Brick & Mortar Retail: No Need to Panic
It’s no secret that online retailing is a booming industry. Ecommerce has now been around for more than 20 years, and companies like Amazon and Zappos certainly have changed the way consumers shop.
As the popularity of and consumer familiarity with ecommerce continues to grow, some have predicted the impending death of brick-and-mortar retail in the not so distant future.
It is easy to point to examples like Blockbuster, a brick-and-mortar retailer falling victim to online competitor Netflix, or the virtual disappearance of travel agencies as easy-to-navigate consumer travel sites became more prevalent. However, in-store retail sales are still a nearly $4 trillion industry and brick-and-mortar retailers continue to differentiate their business from ecommerce options.
It is clearly attractive to experience the convenience of shopping a seemingly endless variety of items without leaving your chair, but the online business will always lack one vital characteristic: the ability to give customers a last minute item they need immediately while providing personal interaction.
Approximately 50 percent of customers still pick up items in store, despite ordering online, according to a study conducted by The International Council of Shopping Centers. The study also showed that 40 percent of consumers use the Internet to research items, but prefer to make their purchase in the physical store.
In-store Experience over Online Shopping
Brick-and-mortar storefronts are keenly aware that they must increase their appeal to shoppers and strengthen consumer loyalty to differentiate themselves from ecommerce options. Deeply engaging the customer and creating a more varied and personal shopping experience is vital to the continued evolution of retailing.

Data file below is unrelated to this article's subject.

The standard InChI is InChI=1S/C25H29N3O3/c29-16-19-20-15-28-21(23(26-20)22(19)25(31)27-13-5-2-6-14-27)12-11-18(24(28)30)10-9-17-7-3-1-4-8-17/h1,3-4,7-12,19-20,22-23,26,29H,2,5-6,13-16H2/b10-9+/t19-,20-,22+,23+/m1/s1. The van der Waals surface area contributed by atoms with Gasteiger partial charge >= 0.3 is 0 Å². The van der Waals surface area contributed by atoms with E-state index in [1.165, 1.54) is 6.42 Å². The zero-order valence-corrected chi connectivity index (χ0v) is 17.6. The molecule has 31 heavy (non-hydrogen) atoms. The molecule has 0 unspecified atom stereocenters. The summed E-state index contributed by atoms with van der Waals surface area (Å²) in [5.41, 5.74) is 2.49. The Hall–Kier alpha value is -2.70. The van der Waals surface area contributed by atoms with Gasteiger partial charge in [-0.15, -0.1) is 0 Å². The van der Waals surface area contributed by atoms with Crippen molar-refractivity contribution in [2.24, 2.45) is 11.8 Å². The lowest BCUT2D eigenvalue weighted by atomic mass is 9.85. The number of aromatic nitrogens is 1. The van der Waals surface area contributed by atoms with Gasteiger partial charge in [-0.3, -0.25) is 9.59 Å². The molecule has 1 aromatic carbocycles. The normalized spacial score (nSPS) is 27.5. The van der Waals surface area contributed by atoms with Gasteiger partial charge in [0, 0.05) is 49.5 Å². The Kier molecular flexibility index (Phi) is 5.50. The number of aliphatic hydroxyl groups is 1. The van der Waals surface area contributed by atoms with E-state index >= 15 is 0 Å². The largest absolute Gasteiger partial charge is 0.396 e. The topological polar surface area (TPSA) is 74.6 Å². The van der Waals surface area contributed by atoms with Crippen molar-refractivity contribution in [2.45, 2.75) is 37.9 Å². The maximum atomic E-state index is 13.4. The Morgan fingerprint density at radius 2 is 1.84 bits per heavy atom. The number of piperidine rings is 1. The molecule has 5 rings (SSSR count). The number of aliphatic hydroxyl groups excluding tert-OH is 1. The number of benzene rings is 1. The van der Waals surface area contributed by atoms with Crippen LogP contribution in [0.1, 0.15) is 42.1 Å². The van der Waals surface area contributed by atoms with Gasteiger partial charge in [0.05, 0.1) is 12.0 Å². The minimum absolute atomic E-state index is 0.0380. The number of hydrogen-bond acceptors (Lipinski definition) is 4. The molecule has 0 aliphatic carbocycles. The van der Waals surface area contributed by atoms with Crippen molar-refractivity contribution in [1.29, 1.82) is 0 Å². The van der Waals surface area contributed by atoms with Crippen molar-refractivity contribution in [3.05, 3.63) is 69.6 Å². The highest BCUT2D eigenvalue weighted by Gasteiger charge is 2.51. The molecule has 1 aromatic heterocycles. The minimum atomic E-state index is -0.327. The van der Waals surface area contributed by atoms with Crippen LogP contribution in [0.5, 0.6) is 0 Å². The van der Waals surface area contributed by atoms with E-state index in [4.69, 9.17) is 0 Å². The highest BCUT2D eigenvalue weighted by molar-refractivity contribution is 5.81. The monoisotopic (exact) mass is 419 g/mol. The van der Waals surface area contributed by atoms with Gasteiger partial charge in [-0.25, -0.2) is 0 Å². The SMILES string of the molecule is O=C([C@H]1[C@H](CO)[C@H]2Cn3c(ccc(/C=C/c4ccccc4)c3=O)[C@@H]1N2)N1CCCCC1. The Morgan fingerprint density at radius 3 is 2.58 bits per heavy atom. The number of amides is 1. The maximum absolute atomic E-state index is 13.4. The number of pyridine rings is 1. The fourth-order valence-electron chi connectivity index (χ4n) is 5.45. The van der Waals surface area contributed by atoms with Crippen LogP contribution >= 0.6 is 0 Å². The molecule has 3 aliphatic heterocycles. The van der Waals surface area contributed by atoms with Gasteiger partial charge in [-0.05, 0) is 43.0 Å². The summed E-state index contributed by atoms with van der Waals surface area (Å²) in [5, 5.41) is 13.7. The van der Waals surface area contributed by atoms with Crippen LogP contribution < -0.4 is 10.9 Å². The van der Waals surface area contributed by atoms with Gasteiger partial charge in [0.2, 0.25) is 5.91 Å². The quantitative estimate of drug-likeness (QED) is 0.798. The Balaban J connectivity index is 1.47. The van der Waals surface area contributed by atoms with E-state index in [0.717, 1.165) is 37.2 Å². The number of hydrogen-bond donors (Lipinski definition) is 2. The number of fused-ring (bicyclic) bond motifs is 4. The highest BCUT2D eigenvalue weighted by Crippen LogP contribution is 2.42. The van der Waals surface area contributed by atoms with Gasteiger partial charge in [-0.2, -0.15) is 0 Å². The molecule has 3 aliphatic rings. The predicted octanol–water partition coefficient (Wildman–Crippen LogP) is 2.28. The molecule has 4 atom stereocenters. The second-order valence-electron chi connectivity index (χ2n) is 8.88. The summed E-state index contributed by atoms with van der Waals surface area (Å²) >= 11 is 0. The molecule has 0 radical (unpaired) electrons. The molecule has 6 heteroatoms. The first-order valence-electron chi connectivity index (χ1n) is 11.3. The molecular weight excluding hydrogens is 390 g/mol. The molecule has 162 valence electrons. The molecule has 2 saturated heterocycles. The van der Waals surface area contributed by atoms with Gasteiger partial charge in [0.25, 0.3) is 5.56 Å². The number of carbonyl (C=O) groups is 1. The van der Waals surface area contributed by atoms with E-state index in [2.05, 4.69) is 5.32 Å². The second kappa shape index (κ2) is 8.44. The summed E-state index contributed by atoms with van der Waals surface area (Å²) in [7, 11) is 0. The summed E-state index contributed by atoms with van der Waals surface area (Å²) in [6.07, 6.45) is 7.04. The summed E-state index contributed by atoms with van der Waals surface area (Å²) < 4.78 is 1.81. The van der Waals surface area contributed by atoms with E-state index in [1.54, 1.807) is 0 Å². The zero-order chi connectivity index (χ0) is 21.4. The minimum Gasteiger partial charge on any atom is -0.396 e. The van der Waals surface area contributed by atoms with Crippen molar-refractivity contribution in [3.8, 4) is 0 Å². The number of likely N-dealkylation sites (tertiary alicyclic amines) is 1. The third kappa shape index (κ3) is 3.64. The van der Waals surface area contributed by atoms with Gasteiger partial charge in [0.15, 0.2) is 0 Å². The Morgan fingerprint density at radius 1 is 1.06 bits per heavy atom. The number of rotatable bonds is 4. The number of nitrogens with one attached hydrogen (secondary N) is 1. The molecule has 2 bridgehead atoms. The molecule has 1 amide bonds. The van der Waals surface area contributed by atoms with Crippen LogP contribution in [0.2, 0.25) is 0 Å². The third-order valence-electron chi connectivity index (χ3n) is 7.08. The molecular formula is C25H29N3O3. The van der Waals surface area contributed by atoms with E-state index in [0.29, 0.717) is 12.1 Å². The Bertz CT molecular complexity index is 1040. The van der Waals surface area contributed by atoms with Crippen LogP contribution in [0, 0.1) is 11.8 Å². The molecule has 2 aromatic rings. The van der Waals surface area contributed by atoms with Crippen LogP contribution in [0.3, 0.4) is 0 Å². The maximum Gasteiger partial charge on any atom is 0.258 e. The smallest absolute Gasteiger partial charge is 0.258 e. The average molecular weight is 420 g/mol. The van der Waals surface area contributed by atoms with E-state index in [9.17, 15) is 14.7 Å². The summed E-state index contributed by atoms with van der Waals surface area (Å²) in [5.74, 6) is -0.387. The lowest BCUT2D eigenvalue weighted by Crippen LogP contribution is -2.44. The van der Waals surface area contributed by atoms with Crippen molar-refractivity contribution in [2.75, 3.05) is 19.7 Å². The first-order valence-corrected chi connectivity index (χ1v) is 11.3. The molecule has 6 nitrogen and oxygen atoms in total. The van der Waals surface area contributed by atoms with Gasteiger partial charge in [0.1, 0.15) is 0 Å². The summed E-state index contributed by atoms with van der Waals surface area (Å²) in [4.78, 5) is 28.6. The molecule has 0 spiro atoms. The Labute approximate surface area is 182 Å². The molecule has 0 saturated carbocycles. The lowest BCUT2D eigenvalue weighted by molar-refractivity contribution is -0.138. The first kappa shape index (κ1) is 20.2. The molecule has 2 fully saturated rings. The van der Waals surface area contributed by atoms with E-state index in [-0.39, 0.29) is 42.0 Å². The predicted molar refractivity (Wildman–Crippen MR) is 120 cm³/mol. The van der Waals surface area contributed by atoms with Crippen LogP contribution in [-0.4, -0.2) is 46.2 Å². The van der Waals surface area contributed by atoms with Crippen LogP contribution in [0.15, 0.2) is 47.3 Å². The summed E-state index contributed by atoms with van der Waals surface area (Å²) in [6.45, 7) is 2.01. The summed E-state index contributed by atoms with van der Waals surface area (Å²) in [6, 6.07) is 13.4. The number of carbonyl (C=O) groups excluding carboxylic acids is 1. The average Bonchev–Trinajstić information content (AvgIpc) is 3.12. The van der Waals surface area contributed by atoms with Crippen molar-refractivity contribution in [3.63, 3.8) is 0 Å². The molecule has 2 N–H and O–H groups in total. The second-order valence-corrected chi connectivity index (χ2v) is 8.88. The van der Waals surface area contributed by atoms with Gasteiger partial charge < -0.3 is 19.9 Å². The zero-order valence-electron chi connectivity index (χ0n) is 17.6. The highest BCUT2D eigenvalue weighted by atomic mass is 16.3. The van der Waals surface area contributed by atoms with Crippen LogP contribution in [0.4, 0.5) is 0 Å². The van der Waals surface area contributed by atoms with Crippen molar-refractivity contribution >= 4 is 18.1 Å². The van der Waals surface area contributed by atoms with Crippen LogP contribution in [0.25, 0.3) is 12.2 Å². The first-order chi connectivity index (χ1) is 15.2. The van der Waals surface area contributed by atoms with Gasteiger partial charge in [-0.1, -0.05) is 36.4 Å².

Online shopping allows customers the benefit of price comparison and personal reviews, but brick-and-mortar retailers are also starting to provide customers the tools needed to make a purchase decision while they are on the retail floor. These items include in-store WiFi, in-store kiosks, and rapidly emerging beacon technology to drive traffic and sales through customer smart phones.
The vast majority of successful retailers have an online presence, but also carefully devise ways to drive online sales without negatively affecting in-store traffic. One example is Costco, which makes sure that about 85 percent of the products offered on Costco.com are different from their in-store inventory. This strategy helps prevent self-cannibalization between the two consumer options.
Best Buy’s Brick and Mortar Model
Best Buy is a prime example of a brick-and-mortar retailer competing and thriving against intense online threats. In 2012, Best Buy was tanking and it looked inevitable that the consumer electronics giant was on the way out. In stepped Hubert Joly as the new CEO with the core strategy of regaining success through advice, convenience, and service. He wanted to apply total focus on staying close to the customer. Joly instituted a low price guarantee and has helped eliminate the view that Best Buy was becoming a showroom for Amazon and other online retailers. Best Buy has reported increased U.S. store sales in both Q1 and Q2 of 2015, which marks the first time it has had consecutive quarterly growth in almost five years.
Brick-and-mortar retail will continue to thrive even with the continuous barrage from online competitors. Consumers will always seek unique and value enhancing in-store experiences, which can never be achieved by sitting in front of a computer and clicking a mouse.